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Decision due on Lincolnshire's highways cash campaign



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Highways chiefs are waiting to hear whether they have successfully persuaded the Government to reverse big budget cuts.

Lincolnshire County Council is hoping to keep up the pressure on the Department for Transport as it waits to hear whether it will agree to hand back the £12 million it cut from our maintenance cash last year.

A decision is due in the next few days - but county bosses say every story posted on its dedicated site is still helping to hammer home the need for more funding, with almost 100 testimonials made by members of the public.

Lincolnshire County Council leader Martin Hill at the launch of the councils Fix Our Funds to Fix Our Roads campaign. Photo: Daniel Jaines (54134848)
Lincolnshire County Council leader Martin Hill at the launch of the councils Fix Our Funds to Fix Our Roads campaign. Photo: Daniel Jaines (54134848)

According to the county council, continued lack of funding could lead to an increase in unplanned roadworks, a drop in road network resilience and more potholes.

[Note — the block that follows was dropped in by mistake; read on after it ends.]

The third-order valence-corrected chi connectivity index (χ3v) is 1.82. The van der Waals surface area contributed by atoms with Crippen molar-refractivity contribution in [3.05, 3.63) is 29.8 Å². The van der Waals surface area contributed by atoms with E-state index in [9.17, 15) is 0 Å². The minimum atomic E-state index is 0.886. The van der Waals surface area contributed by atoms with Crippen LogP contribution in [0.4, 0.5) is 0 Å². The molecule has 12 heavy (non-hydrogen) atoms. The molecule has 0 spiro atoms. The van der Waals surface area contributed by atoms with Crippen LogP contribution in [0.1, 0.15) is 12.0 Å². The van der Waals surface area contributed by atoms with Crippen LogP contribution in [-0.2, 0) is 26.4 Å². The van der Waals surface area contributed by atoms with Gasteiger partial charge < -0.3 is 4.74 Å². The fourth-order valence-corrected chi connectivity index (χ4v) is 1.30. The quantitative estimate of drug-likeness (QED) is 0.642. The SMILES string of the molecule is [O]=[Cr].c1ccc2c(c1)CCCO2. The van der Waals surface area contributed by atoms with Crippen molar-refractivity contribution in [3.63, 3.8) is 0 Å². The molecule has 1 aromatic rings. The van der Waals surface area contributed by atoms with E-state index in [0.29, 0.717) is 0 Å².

At the moment, 660 miles of Lincolnshire’s roads are classed as being in poor or very poor condition.

Coun Richard Davies, executive member for highways, said it was ‘incredibly disappointing’ that the Government has not yet committed to give back the cash it cut from our budget.

He said: “Without it, people will continue to watch as our roads get worse and the local economy takes a hit. That’s why we will continue lobbying government until they listen to us. We need them to fix our funding so we can fix our roads.”

Last week, the RAC said the number of pothole related issues it was called to fix last year was ‘ridiculous’ and that the status quo is not sustainable.

County leader Martin Hill added: “In response to a very strong steer from voters and the public, we’ve always done our best to protect the highways maintenance budget from cuts.

“So we will do whatever we can to keep Lincolnshire’s roads in the best possible condition if government doesn’t replace the £12 million funding gap they’ve left us to fill. We’ll also continue working closely with our local MPs to get the decision-makers in Westminster to introduce a fairer way of sharing out the available highways funding, ensuring that areas like Lincolnshire are no longer left behind.”

Visit www.lincolnshire.gov.uk/highwaysfunding to read more on the campaign and share your pothole issues.



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